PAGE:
Moreover, \begin{align} \bracks{\pars{\vec{n}\times\nabla}\times\vec{v}}_{j} & = \sum_{k\ell}\epsilon_{jk\ell}\pars{\vec{n}\times\nabla}_{k}\, v_{\ell} = \sum_{k\ell}\epsilon_{jk\ell}\pars{\sum_{mp}\epsilon_{kmp}\, n_{m}\,\partiald{}{x_{p}}}v_{\ell} \\[5mm] & = \sum_{\ell mp}\pars{\sum_{k}\epsilon_{k\ell j}\,\epsilon_{kmp}} n_{m}\,\partiald{}{x_{p}}v_{\ell} = \sum_{\ell mp}\pars{\delta_{\ell m}\delta_{jp} - \delta_{\ell p}\delta_{jm}} n_{m}\,\partiald{}{x_{p}}v_{\ell} \\[5mm] & = \sum_{\ell}\pars{n_{\ell}\,\partiald{}{x_{j}}v_{\ell} - n_{j}\,\partiald{}{x_{\ell}}v_{\ell}} = \sum_{i}\pars{n_{i}\,\partiald{}{x_{j}} - n_{j}\,\partiald{}{x_{i}}}v_{i}\label{2}\tag{2} \end{align}

Compare \eqref{1} and \eqref{2}:

$$ \vec{n}\cdot\nabla\times\pars{\vec{v} \times \vec{c}} = \sum_{j}\bracks{\pars{\vec{n}\times\nabla}\times\vec{v}}_{j}c_{j} = \bbx{\bracks{\pars{\vec{n}\times\nabla}\times\vec{v}}\cdot\vec{c}} $$

  • $\begingroup$ There is no need for the double-epsilon identity in this problem. I love that identity, but I must admit, you could just as well match-up the levi-civita expressions directly. $\endgroup$ – James S. Cook May 18 '18 at 14:12
  • $\begingroup$ @JamesS.Cook Thanks. I agree with your point of view. However, sometimes is better to provide additional details. $\endgroup$ – Felix Marin May 18 '18 at 18:59

Maybe the easiest way to see this is using tensor notation and the Levi-Civita symbol $\epsilon_{abc}$. In this notation the dot-product of two vectors $A_i$ and $B_i$ is written $A_iB_i$ with the sum over $i$ being implicit (note that I'm using all indices lowered, which is a bit different from typical Einstein summation convention, but that's moot here since everything is Euclidean); the cross-product of two vectors $A\times B$ is then $(A\times B)_i=\epsilon_{ijk}A_jB_k$ (note that this hides a double summation, but almost all the terms are zero).

Written this way, we have $(V\times C)_i=\epsilon_{ijk} V_jC_k$, so $(\nabla\times(V\times C))_i = \epsilon_{ijk}\nabla_j\epsilon_{klm}V_lC_m$, and $n\cdot(\nabla\times(V\times C)) = n_i\epsilon_{ijk}\nabla_j\epsilon_{klm}V_lC_m$ (note that every index appears exactly twice, so this is a scalar). Similarly, $((n\times \nabla)\times V)\cdot C = \epsilon_{ijk}\epsilon_{jlm}n_l\nabla_mV_kC_i$.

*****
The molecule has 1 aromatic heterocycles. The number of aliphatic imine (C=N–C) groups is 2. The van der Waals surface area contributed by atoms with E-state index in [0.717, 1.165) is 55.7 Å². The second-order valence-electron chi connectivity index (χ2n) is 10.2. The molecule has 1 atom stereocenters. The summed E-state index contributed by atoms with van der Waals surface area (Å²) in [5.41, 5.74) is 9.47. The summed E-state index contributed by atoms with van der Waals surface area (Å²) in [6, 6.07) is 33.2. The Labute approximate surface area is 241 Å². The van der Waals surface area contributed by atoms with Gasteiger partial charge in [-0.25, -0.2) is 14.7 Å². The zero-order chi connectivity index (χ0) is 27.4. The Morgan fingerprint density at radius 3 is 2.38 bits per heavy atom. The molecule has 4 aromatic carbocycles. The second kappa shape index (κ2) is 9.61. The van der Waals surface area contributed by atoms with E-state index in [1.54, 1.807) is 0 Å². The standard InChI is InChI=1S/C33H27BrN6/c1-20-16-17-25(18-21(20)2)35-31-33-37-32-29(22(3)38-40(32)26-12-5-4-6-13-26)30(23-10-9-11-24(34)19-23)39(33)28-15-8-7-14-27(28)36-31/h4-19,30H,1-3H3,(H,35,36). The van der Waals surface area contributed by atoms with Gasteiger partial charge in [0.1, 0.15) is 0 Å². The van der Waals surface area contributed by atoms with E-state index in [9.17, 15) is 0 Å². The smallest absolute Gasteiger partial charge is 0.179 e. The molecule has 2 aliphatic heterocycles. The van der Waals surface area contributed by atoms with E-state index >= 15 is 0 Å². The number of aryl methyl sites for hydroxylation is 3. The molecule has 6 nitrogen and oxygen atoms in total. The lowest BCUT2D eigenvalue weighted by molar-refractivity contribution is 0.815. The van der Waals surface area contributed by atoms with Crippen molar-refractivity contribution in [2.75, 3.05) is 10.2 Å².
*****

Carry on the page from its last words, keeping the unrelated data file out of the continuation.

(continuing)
From here, the two can be shown the same by some rearrangement and renaming of indices; the first is $\epsilon_{ijk}\epsilon_{klm}n_i\nabla_jV_lC_m$, and by renaming $l\mapsto i, m\mapsto j, j\mapsto k, k\mapsto l, i\mapsto m$ we can write the second expression as $\epsilon_{mkl}\epsilon_{kij}n_i\nabla_jV_lC_m$. But $\epsilon_{kij}=-\epsilon_{ijk}$ and $\epsilon_{mkl}=-\epsilon_{klm}$, so these two expressions are equal.

(There's a little bit of subtlety since we can't just move $\nabla$ around willy-nilly, but note that we actually keep all of the 'vectors' $n, \nabla, V, C$ themselves here in the same order; hopefully you can convince yourself that it always applies to the same terms.)

  • $\begingroup$ this is a much better path than the one I was about to go down... $\endgroup$ – James S. Cook May 18 '18 at 1:50
  • $\begingroup$ @JamesS.Cook I had the Einstein summation convention and index notation drilled into me by some general relativity courses I took in college and it really makes these questions infinitely easier (once you prove or convince yourself that all the manipulations 'go through' correctly, of course). $\endgroup$ – Steven Stadnicki May 18 '18 at 1:51
  • $\begingroup$ The sad thing is I know Einstein notation and the levi-civita stuff, I just got this idea to use that identity which is silly since it does not nicely involve dot and cross products in the needed way. $\endgroup$ – James S. Cook May 18 '18 at 14:03